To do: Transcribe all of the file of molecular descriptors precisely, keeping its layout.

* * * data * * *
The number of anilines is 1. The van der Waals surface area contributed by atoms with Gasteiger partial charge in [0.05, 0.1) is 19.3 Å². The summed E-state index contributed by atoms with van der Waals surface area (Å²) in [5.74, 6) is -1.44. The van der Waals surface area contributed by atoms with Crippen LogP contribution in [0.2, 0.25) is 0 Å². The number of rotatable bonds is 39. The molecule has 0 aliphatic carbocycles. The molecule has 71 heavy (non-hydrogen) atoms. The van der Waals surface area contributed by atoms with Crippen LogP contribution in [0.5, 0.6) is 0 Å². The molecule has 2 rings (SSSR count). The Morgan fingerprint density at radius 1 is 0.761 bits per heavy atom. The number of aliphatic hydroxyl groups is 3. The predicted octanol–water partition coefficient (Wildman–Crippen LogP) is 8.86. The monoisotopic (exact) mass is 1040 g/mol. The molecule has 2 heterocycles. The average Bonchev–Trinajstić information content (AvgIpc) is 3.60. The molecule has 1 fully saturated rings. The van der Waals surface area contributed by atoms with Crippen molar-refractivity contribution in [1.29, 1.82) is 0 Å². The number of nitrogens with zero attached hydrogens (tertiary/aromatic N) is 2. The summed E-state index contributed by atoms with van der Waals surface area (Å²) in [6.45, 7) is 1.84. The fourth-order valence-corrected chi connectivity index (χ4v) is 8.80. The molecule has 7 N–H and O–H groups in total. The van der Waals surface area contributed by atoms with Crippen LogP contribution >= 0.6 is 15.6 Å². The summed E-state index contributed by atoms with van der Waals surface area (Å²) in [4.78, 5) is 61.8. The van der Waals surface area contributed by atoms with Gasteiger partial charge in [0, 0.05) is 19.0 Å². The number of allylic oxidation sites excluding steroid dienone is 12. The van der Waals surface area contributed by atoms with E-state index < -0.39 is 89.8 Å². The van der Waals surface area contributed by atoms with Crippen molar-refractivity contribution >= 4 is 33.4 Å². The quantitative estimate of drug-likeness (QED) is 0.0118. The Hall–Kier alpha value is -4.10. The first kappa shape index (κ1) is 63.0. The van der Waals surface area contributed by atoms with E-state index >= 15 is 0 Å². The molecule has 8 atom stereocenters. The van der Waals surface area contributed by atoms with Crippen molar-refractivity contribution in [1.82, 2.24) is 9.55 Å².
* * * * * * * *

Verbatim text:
The number of anilines is 1. The van der Waals surface area contributed by atoms with Gasteiger partial charge in [0.05, 0.1) is 19.3 Å². The summed E-state index contributed by atoms with van der Waals surface area (Å²) in [5.74, 6) is -1.44. The van der Waals surface area contributed by atoms with Crippen LogP contribution in [0.2, 0.25) is 0 Å². The number of rotatable bonds is 39. The molecule has 0 aliphatic carbocycles. The molecule has 71 heavy (non-hydrogen) atoms. The van der Waals surface area contributed by atoms with Crippen LogP contribution in [0.5, 0.6) is 0 Å². The molecule has 2 rings (SSSR count). The Morgan fingerprint density at radius 1 is 0.761 bits per heavy atom. The number of aliphatic hydroxyl groups is 3. The predicted octanol–water partition coefficient (Wildman–Crippen LogP) is 8.86. The monoisotopic (exact) mass is 1040 g/mol. The molecule has 2 heterocycles. The average Bonchev–Trinajstić information content (AvgIpc) is 3.60. The molecule has 1 fully saturated rings. The van der Waals surface area contributed by atoms with Crippen molar-refractivity contribution in [1.29, 1.82) is 0 Å². The number of nitrogens with zero attached hydrogens (tertiary/aromatic N) is 2. The summed E-state index contributed by atoms with van der Waals surface area (Å²) in [6.45, 7) is 1.84. The fourth-order valence-corrected chi connectivity index (χ4v) is 8.80. The molecule has 7 N–H and O–H groups in total. The van der Waals surface area contributed by atoms with Crippen LogP contribution >= 0.6 is 15.6 Å². The summed E-state index contributed by atoms with van der Waals surface area (Å²) in [4.78, 5) is 61.8. The van der Waals surface area contributed by atoms with Gasteiger partial charge in [0, 0.05) is 19.0 Å². The number of allylic oxidation sites excluding steroid dienone is 12. The van der Waals surface area contributed by atoms with E-state index < -0.39 is 89.8 Å². The van der Waals surface area contributed by atoms with Crippen molar-refractivity contribution >= 4 is 33.4 Å². The quantitative estimate of drug-likeness (QED) is 0.0118. The Hall–Kier alpha value is -4.10. The first kappa shape index (κ1) is 63.0. The van der Waals surface area contributed by atoms with E-state index >= 15 is 0 Å². The molecule has 8 atom stereocenters. The van der Waals surface area contributed by atoms with Crippen molar-refractivity contribution in [1.82, 2.24) is 9.55 Å².